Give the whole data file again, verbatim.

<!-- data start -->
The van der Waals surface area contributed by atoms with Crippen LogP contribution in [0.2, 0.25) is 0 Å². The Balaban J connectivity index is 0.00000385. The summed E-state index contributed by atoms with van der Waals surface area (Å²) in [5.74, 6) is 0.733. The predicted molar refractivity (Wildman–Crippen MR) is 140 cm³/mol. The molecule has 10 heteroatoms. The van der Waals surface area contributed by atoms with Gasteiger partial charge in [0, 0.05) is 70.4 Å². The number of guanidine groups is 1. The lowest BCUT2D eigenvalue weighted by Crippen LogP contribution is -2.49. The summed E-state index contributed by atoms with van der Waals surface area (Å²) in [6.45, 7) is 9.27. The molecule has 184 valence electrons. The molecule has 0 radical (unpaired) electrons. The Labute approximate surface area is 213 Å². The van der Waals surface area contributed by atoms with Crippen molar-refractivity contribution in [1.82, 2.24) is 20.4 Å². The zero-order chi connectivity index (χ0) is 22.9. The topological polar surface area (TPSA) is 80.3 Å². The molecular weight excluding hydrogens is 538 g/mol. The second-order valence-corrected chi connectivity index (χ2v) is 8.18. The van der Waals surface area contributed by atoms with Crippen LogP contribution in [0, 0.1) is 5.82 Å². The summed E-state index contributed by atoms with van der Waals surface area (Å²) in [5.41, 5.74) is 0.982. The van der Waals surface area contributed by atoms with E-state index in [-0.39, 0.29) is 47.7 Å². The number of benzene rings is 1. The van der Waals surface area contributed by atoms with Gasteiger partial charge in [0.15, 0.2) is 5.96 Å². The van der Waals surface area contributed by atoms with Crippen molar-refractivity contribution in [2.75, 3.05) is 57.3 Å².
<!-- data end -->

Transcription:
The van der Waals surface area contributed by atoms with Crippen LogP contribution in [0.2, 0.25) is 0 Å². The Balaban J connectivity index is 0.00000385. The summed E-state index contributed by atoms with van der Waals surface area (Å²) in [5.74, 6) is 0.733. The predicted molar refractivity (Wildman–Crippen MR) is 140 cm³/mol. The molecule has 10 heteroatoms. The van der Waals surface area contributed by atoms with Gasteiger partial charge in [0, 0.05) is 70.4 Å². The number of guanidine groups is 1. The lowest BCUT2D eigenvalue weighted by Crippen LogP contribution is -2.49. The summed E-state index contributed by atoms with van der Waals surface area (Å²) in [6.45, 7) is 9.27. The molecule has 184 valence electrons. The molecule has 0 radical (unpaired) electrons. The Labute approximate surface area is 213 Å². The van der Waals surface area contributed by atoms with Crippen molar-refractivity contribution in [1.82, 2.24) is 20.4 Å². The zero-order chi connectivity index (χ0) is 22.9. The topological polar surface area (TPSA) is 80.3 Å². The molecular weight excluding hydrogens is 538 g/mol. The second-order valence-corrected chi connectivity index (χ2v) is 8.18. The van der Waals surface area contributed by atoms with Crippen LogP contribution in [0, 0.1) is 5.82 Å². The summed E-state index contributed by atoms with van der Waals surface area (Å²) in [5.41, 5.74) is 0.982. The van der Waals surface area contributed by atoms with E-state index in [-0.39, 0.29) is 47.7 Å². The number of benzene rings is 1. The van der Waals surface area contributed by atoms with Gasteiger partial charge in [0.15, 0.2) is 5.96 Å². The van der Waals surface area contributed by atoms with Crippen molar-refractivity contribution in [2.75, 3.05) is 57.3 Å².